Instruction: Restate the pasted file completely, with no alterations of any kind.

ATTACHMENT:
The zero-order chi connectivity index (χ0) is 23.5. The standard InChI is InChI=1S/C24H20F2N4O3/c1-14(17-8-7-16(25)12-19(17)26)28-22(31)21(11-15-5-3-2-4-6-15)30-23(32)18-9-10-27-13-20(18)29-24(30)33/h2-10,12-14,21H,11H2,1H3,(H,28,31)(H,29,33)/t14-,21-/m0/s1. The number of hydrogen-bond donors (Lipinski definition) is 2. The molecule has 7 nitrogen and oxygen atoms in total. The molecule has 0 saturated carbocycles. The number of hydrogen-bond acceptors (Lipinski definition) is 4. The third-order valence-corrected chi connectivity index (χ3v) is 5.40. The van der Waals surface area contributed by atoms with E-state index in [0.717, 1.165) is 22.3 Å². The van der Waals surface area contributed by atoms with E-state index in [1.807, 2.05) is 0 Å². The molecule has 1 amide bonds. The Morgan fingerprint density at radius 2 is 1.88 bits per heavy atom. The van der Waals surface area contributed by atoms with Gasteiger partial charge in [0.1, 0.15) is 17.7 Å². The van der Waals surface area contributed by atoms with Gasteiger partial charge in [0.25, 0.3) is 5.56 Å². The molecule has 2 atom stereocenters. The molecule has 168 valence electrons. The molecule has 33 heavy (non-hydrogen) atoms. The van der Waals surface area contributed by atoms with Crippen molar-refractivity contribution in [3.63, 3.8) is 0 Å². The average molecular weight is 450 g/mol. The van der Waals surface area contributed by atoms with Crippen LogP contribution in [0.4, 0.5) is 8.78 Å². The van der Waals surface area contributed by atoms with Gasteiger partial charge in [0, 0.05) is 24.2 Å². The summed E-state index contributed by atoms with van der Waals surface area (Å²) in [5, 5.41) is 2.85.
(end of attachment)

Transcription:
The zero-order chi connectivity index (χ0) is 23.5. The standard InChI is InChI=1S/C24H20F2N4O3/c1-14(17-8-7-16(25)12-19(17)26)28-22(31)21(11-15-5-3-2-4-6-15)30-23(32)18-9-10-27-13-20(18)29-24(30)33/h2-10,12-14,21H,11H2,1H3,(H,28,31)(H,29,33)/t14-,21-/m0/s1. The number of hydrogen-bond donors (Lipinski definition) is 2. The molecule has 7 nitrogen and oxygen atoms in total. The molecule has 0 saturated carbocycles. The number of hydrogen-bond acceptors (Lipinski definition) is 4. The third-order valence-corrected chi connectivity index (χ3v) is 5.40. The van der Waals surface area contributed by atoms with E-state index in [0.717, 1.165) is 22.3 Å². The van der Waals surface area contributed by atoms with E-state index in [1.807, 2.05) is 0 Å². The molecule has 1 amide bonds. The Morgan fingerprint density at radius 2 is 1.88 bits per heavy atom. The van der Waals surface area contributed by atoms with Gasteiger partial charge in [0.1, 0.15) is 17.7 Å². The van der Waals surface area contributed by atoms with Gasteiger partial charge in [0.25, 0.3) is 5.56 Å². The molecule has 2 atom stereocenters. The molecule has 168 valence electrons. The molecule has 33 heavy (non-hydrogen) atoms. The van der Waals surface area contributed by atoms with Crippen molar-refractivity contribution in [3.63, 3.8) is 0 Å². The average molecular weight is 450 g/mol. The van der Waals surface area contributed by atoms with Crippen LogP contribution in [0.4, 0.5) is 8.78 Å². The van der Waals surface area contributed by atoms with Gasteiger partial charge in [0, 0.05) is 24.2 Å². The summed E-state index contributed by atoms with van der Waals surface area (Å²) in [5, 5.41) is 2.85.